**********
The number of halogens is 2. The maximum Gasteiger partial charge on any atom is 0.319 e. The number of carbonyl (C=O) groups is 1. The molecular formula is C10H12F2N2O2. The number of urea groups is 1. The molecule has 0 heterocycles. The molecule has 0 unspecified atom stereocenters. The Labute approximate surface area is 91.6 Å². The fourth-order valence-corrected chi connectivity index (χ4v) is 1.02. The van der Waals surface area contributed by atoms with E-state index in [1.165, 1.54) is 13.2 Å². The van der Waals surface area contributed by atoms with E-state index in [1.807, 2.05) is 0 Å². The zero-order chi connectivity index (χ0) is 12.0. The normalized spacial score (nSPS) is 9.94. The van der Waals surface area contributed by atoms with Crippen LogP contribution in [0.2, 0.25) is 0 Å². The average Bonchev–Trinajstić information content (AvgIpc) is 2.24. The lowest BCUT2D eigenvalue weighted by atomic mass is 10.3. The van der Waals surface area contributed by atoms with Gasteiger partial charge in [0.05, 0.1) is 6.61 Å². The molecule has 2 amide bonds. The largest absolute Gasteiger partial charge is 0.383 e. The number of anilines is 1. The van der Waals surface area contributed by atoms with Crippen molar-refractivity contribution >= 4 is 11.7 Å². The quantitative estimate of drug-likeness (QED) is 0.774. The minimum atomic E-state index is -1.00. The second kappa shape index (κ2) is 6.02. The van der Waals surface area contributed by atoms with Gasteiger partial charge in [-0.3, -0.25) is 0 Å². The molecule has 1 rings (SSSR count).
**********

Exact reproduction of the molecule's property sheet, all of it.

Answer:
The number of halogens is 2. The maximum Gasteiger partial charge on any atom is 0.319 e. The number of carbonyl (C=O) groups is 1. The molecular formula is C10H12F2N2O2. The number of urea groups is 1. The molecule has 0 heterocycles. The molecule has 0 unspecified atom stereocenters. The Labute approximate surface area is 91.6 Å². The fourth-order valence-corrected chi connectivity index (χ4v) is 1.02. The van der Waals surface area contributed by atoms with E-state index in [1.165, 1.54) is 13.2 Å². The van der Waals surface area contributed by atoms with E-state index in [1.807, 2.05) is 0 Å². The zero-order chi connectivity index (χ0) is 12.0. The normalized spacial score (nSPS) is 9.94. The van der Waals surface area contributed by atoms with Crippen LogP contribution in [0.2, 0.25) is 0 Å². The average Bonchev–Trinajstić information content (AvgIpc) is 2.24. The lowest BCUT2D eigenvalue weighted by atomic mass is 10.3. The van der Waals surface area contributed by atoms with Gasteiger partial charge in [0.05, 0.1) is 6.61 Å². The molecule has 2 amide bonds. The largest absolute Gasteiger partial charge is 0.383 e. The number of anilines is 1. The van der Waals surface area contributed by atoms with Crippen molar-refractivity contribution >= 4 is 11.7 Å². The quantitative estimate of drug-likeness (QED) is 0.774. The minimum atomic E-state index is -1.00. The second kappa shape index (κ2) is 6.02. The van der Waals surface area contributed by atoms with Gasteiger partial charge in [-0.3, -0.25) is 0 Å². The molecule has 1 rings (SSSR count).